Regarding question 1 & 2 I actually have a joint answer. You might remember from the house hold refuse discussion that I was the member of the class that may have made you cringe (if you’re over due for a tetanus shot) with the plethora of  various metal based objects littered across my floor. One such object was an opened Xbox. During winter break my brother and I became extremely nostalgic for all of the old video games of our childhood. We considered a few ebay auctions for the different systems and the games but quickly realized our lack of storage space would be an issue. Plus we didn’t see a reason to spend a few hundred for a distraction.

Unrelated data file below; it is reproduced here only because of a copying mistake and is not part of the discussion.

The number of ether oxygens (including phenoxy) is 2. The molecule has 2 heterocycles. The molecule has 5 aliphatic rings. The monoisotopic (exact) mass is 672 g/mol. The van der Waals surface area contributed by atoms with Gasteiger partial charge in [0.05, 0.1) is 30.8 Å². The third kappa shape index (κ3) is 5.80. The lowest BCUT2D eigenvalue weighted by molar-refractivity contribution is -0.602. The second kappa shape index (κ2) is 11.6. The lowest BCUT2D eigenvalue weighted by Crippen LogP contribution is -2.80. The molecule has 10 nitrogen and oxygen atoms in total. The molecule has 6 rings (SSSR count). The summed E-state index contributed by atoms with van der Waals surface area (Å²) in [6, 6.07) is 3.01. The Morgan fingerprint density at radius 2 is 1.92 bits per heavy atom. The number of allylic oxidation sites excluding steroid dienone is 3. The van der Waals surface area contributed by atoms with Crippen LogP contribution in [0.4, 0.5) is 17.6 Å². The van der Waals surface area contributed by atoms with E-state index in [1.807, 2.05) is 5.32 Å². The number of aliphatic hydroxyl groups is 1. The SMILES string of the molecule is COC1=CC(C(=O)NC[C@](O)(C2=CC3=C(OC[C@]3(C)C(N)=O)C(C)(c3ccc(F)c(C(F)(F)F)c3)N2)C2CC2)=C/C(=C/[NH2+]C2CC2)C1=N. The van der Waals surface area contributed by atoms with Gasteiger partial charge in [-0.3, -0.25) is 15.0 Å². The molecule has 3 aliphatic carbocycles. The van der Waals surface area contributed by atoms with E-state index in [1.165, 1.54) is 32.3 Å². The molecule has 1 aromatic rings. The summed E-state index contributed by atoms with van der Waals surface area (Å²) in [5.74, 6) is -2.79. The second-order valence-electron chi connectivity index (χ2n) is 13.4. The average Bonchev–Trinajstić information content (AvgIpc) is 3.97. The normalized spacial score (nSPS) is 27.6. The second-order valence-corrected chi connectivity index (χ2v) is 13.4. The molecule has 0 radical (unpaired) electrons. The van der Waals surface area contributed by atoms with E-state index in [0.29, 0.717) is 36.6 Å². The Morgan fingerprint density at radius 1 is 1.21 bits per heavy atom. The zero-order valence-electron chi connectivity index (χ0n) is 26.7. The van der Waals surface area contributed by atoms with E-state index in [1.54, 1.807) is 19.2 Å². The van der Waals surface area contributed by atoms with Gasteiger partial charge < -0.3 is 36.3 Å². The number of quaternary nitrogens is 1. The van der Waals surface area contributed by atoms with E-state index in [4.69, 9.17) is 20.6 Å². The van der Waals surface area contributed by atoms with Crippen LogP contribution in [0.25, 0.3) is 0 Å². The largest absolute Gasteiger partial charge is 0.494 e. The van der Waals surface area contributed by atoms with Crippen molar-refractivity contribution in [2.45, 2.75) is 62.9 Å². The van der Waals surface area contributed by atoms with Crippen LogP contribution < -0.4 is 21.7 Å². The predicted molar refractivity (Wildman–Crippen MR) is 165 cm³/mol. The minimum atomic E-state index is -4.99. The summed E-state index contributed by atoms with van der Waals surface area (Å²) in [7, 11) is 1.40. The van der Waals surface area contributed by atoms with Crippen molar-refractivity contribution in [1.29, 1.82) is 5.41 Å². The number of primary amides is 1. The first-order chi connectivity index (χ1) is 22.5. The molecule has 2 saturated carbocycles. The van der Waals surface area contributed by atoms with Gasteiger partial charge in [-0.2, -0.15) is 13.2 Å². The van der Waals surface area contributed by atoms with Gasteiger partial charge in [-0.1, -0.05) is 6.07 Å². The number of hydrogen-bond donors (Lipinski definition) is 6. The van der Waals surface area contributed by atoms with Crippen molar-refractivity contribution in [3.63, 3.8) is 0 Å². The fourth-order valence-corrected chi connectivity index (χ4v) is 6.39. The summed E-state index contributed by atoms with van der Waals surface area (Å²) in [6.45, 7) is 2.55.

We learned we could ‘mod’ an original Xbox and store Nintendo, Super Nintendo, Sega Genesis, Nintendo 64, Playstation and arcade games on it. For the remainder of winter break our bookmarks consisted of various sites that we marked for guides on the conversion process and also sites listing links for the games. Later on there existed a folder on my desktop and that folder eventually became too big and was moved to an external hard drive. While the Xbox is now setup and running we kept all that bookmarks and the filled external hard drive just incase we need to do it again. Unfortunately I messed up a few times and as a result we had to strip three other Xboxs for parts. These machines are still in my room stacked in the corner. They’ll probably stay for a while just incase we need parts. An attempt to save money and space resulted in the consumption of both physical and virtual space.